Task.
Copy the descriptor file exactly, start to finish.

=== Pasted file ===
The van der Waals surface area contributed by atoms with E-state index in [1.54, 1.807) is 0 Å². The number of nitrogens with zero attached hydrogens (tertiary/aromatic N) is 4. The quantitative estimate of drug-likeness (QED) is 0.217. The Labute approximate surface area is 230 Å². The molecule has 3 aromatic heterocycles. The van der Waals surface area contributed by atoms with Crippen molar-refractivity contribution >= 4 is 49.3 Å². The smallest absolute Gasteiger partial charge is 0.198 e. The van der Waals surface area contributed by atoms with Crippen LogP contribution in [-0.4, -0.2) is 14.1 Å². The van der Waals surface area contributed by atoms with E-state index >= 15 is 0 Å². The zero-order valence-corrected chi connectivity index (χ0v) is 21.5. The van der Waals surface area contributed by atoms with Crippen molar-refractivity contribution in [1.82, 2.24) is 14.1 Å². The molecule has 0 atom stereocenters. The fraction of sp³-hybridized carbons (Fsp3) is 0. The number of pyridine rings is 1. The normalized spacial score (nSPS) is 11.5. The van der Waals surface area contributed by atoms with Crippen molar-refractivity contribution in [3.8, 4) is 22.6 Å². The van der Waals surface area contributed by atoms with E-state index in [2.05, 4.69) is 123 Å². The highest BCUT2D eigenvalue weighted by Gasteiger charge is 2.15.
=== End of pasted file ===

The van der Waals surface area contributed by atoms with E-state index in [1.54, 1.807) is 0 Å². The number of nitrogens with zero attached hydrogens (tertiary/aromatic N) is 4. The quantitative estimate of drug-likeness (QED) is 0.217. The Labute approximate surface area is 230 Å². The molecule has 3 aromatic heterocycles. The van der Waals surface area contributed by atoms with Crippen molar-refractivity contribution >= 4 is 49.3 Å². The smallest absolute Gasteiger partial charge is 0.198 e. The van der Waals surface area contributed by atoms with Crippen LogP contribution in [-0.4, -0.2) is 14.1 Å². The van der Waals surface area contributed by atoms with E-state index >= 15 is 0 Å². The zero-order valence-corrected chi connectivity index (χ0v) is 21.5. The van der Waals surface area contributed by atoms with Crippen molar-refractivity contribution in [1.82, 2.24) is 14.1 Å². The molecule has 0 atom stereocenters. The fraction of sp³-hybridized carbons (Fsp3) is 0. The number of pyridine rings is 1. The normalized spacial score (nSPS) is 11.5. The van der Waals surface area contributed by atoms with Crippen molar-refractivity contribution in [3.8, 4) is 22.6 Å². The van der Waals surface area contributed by atoms with E-state index in [2.05, 4.69) is 123 Å². The highest BCUT2D eigenvalue weighted by Gasteiger charge is 2.15.